A Stain on the Honor of the Navy
When President Donald Trump visited Yokosuka Naval Base in Japan last month, sailors were reportedly ordered by the White House to hang a tarp on the USS John S. McCain, covering the ship’s name. All sailors on board were also given the day off. (President Trump had previously taken swipes at the late senator, though he tweeted a denial that he had known about the orders to cover his name.) Some of the service members who were present during the president’s visit wore “Make Aircrew Great Again” patches, with something that resembled Trump’s profile on them.
The incident, Eliot A. Cohen wrote, brought dishonor not only to McCain but also to the Navy itself:
“What this episode shows is that the black fungus of fear, and ambition, and servility is more pervasive than might have been imagined. It stains uniforms even as it has stained business suits. The president has merely brought it to the surface.”
I was a sailor aboard the USS Arleigh Burke (DDG-51)—the same class as the USS John S. McCain ship—during the Clinton presidency and the early part of George W. Bush’s presidency. We entertained foreign dignitaries, state and federal leaders, and various groups regularly, often painting and polishing all visible areas to show pride in our ship and our service to country. I cannot imagine a time where we would have felt ashamed or embarrassed by the namesake of our ship. I am appalled to hear that the Navy would even entertain the request of hiding the late Senator John S. McCain’s name. The fact that our president did not serve at all and that McCain was a naval aviator, prisoner of war, and civil servant should have given the Navy even more incentive to “politely disregard” this request. By covering the name of the ship, a portion of our military is conceding defeat to an overbearing president.
Honor, courage, commitment—these were the core values of my time in service—use it or lose it!
Virginia Beach, Va.
As a naval officer, I was disappointed to hear of the reports that the Navy ceded to orders from the White House to hide the name and sailors of the USS John S. McCain. I have since heard conflicting reports about what actually happened with regard to the ship’s name being hidden or ultimately not hidden, and where the orders originated from. However, I do agree with Mr. Cohen’s assertion that senior civilians and officers should not have gone along with such orders.
But I have an issue with Cohen’s using the “Make Aircrew Great Again” patches as additional support for his position. Patches are often designed and worn with a sense of irreverent humor. I don’t know the service members who wore the patches, so I can’t say for sure what their intended message was; however, based on my knowledge of naval culture, I perceived these patches to be no more a statement in support of MAGA culture than they are a rebuke of it. While I do think that any reference to political statements on the uniform is not a good idea, I don’t agree with Cohen’s statement that “maybe [petty officers] no longer understand that public displays of partisan attachment are anathema to good order and discipline.”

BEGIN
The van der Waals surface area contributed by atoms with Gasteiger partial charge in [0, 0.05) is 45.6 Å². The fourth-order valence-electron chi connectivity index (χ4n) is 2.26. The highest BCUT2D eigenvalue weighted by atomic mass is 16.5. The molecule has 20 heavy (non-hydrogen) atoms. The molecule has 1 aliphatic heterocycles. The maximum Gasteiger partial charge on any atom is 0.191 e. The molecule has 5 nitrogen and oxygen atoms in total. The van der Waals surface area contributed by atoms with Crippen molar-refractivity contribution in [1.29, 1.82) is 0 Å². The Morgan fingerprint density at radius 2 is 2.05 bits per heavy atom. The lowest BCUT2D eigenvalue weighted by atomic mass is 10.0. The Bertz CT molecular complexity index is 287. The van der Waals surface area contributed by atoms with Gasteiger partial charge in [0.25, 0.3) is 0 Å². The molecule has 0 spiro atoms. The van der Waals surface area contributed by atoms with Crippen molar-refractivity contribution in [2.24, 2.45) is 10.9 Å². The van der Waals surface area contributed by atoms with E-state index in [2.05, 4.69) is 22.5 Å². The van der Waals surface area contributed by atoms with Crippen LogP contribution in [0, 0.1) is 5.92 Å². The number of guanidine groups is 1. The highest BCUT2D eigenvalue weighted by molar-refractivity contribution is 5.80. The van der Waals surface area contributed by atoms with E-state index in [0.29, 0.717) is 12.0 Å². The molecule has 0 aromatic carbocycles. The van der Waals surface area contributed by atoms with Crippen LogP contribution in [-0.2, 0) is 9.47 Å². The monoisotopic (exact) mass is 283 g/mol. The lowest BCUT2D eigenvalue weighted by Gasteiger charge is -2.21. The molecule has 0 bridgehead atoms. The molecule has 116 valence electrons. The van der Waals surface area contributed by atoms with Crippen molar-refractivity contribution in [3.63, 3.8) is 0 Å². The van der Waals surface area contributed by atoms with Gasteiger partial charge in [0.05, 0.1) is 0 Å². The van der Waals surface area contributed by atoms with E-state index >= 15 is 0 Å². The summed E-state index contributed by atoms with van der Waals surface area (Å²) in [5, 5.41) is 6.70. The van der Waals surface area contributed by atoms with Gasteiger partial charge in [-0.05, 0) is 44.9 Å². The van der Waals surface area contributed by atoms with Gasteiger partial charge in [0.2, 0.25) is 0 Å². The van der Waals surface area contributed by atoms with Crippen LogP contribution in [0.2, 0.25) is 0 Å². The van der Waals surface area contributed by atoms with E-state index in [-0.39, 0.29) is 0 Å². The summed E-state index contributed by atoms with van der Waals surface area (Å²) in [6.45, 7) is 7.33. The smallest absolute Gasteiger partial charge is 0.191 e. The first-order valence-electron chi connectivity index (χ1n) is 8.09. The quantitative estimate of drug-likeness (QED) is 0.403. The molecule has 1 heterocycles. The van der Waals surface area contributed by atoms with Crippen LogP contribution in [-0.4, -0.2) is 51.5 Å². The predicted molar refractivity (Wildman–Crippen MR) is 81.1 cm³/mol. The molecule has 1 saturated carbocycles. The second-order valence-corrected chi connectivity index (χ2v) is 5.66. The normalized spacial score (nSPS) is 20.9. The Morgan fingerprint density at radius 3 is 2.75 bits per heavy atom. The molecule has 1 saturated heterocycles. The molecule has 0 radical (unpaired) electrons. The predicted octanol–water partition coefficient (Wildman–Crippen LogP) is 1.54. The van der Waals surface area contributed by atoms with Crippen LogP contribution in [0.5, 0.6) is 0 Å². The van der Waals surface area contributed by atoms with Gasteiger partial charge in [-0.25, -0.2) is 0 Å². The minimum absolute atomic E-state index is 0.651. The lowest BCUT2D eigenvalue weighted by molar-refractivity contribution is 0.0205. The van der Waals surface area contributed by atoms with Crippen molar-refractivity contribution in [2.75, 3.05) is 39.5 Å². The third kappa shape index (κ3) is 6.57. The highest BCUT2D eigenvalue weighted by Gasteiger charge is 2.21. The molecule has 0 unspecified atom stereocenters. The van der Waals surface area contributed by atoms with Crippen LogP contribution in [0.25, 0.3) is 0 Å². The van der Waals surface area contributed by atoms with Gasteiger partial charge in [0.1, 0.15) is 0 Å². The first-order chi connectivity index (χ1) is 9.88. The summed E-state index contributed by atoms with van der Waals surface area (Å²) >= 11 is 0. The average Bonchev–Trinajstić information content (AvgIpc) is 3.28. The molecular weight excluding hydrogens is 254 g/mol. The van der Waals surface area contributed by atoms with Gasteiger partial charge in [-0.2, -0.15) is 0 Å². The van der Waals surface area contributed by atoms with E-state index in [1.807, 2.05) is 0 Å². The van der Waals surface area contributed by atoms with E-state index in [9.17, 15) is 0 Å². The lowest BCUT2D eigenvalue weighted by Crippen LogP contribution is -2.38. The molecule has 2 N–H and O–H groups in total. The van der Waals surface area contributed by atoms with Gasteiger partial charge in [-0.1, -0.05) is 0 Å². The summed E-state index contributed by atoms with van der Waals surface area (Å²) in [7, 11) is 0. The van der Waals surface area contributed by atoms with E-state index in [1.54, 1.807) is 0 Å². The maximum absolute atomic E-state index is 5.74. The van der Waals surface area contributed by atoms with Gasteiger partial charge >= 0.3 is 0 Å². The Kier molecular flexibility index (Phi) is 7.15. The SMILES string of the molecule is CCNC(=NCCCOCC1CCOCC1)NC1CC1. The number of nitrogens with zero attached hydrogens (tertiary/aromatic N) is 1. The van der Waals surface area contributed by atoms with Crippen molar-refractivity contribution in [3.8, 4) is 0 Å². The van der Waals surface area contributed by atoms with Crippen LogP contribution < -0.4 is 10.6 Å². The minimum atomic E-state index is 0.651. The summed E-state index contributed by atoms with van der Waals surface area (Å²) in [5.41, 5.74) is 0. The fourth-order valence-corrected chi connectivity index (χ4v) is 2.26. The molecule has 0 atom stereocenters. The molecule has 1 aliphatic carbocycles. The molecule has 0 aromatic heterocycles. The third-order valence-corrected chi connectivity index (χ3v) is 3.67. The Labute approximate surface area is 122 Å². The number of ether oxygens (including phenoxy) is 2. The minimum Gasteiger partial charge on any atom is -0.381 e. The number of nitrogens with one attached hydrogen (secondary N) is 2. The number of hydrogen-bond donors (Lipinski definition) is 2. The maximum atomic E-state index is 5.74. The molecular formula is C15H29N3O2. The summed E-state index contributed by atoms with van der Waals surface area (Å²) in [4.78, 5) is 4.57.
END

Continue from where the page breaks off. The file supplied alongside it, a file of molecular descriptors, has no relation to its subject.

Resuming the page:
Lieutenant Chris Murray
Even if the order was directed as reported, I disagree with Cohen regarding the honor of the Navy in carrying it out. When the military refuses to obey the legal orders of elected officials, you have what is called a coup. When the military refuses to obey legal orders of higher officers, you have what is called a mutiny. When the military carries out legal—even frivolous—orders it shows its honor in not acting politically, its courage in not acting emotionally, and its commitment to the orders its members swore to uphold and the Constitution that they swore to defend. Navy leadership does have moral and legal issues within its ranks that it needs to address. This, however, is not one of them.
United States Navy Veteran
San Francisco, Calif.
I am a retired Navy chief petty officer. Mr. Cohen misses the boat on his evaluation of events. The secretary of defense and the Navy could have discussed and disagreed with an order assumed to be from their commander in chief, but that would not, could not, and should not happen any further down the chain under any circumstances. Can you imagine the utter chaos that would follow if an order was open to debate or even discussion?
We follow orders from our superiors, and perhaps debate—or more likely discuss—the wisdom later.
Curtis Joseph Robinette
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